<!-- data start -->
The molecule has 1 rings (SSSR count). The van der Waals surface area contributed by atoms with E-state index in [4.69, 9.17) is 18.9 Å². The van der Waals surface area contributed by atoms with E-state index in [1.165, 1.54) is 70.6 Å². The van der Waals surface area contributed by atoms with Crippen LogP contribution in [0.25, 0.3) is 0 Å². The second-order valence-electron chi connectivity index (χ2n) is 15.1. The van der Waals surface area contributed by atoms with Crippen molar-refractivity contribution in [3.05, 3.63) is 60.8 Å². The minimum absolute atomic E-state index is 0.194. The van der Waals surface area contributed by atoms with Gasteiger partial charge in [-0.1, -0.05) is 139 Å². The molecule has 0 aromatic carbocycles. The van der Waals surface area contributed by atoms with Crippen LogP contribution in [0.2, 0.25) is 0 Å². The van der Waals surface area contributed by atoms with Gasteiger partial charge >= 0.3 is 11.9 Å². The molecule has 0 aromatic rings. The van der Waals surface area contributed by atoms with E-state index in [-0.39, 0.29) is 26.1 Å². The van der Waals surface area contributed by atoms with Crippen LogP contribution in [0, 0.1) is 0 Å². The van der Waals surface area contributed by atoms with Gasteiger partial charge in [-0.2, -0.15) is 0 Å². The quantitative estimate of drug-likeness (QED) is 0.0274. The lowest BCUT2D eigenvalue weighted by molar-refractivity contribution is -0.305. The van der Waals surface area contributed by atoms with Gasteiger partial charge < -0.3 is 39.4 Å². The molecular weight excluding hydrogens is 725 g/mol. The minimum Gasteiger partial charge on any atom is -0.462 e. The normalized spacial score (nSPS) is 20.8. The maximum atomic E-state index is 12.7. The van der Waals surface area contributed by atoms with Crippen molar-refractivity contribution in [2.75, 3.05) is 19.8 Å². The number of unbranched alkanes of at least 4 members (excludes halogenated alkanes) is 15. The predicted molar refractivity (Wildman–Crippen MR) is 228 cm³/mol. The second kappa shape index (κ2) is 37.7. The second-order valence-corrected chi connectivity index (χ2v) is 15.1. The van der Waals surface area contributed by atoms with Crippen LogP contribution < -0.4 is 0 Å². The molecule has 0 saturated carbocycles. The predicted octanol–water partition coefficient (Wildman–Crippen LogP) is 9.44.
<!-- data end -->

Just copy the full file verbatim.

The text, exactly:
The molecule has 1 rings (SSSR count). The van der Waals surface area contributed by atoms with E-state index in [4.69, 9.17) is 18.9 Å². The van der Waals surface area contributed by atoms with E-state index in [1.165, 1.54) is 70.6 Å². The van der Waals surface area contributed by atoms with Crippen LogP contribution in [0.25, 0.3) is 0 Å². The second-order valence-electron chi connectivity index (χ2n) is 15.1. The van der Waals surface area contributed by atoms with Crippen molar-refractivity contribution in [3.05, 3.63) is 60.8 Å². The minimum absolute atomic E-state index is 0.194. The van der Waals surface area contributed by atoms with Gasteiger partial charge in [-0.1, -0.05) is 139 Å². The molecule has 0 aromatic carbocycles. The van der Waals surface area contributed by atoms with Crippen LogP contribution in [0.2, 0.25) is 0 Å². The van der Waals surface area contributed by atoms with Gasteiger partial charge >= 0.3 is 11.9 Å². The molecule has 0 aromatic rings. The van der Waals surface area contributed by atoms with E-state index in [-0.39, 0.29) is 26.1 Å². The van der Waals surface area contributed by atoms with Crippen LogP contribution in [0, 0.1) is 0 Å². The van der Waals surface area contributed by atoms with Gasteiger partial charge in [-0.2, -0.15) is 0 Å². The quantitative estimate of drug-likeness (QED) is 0.0274. The lowest BCUT2D eigenvalue weighted by molar-refractivity contribution is -0.305. The van der Waals surface area contributed by atoms with Gasteiger partial charge < -0.3 is 39.4 Å². The molecular weight excluding hydrogens is 725 g/mol. The minimum Gasteiger partial charge on any atom is -0.462 e. The normalized spacial score (nSPS) is 20.8. The maximum atomic E-state index is 12.7. The van der Waals surface area contributed by atoms with Crippen molar-refractivity contribution in [2.75, 3.05) is 19.8 Å². The number of unbranched alkanes of at least 4 members (excludes halogenated alkanes) is 15. The predicted molar refractivity (Wildman–Crippen MR) is 228 cm³/mol. The second kappa shape index (κ2) is 37.7. The second-order valence-corrected chi connectivity index (χ2v) is 15.1. The van der Waals surface area contributed by atoms with Crippen LogP contribution < -0.4 is 0 Å². The molecule has 0 saturated carbocycles. The predicted octanol–water partition coefficient (Wildman–Crippen LogP) is 9.44.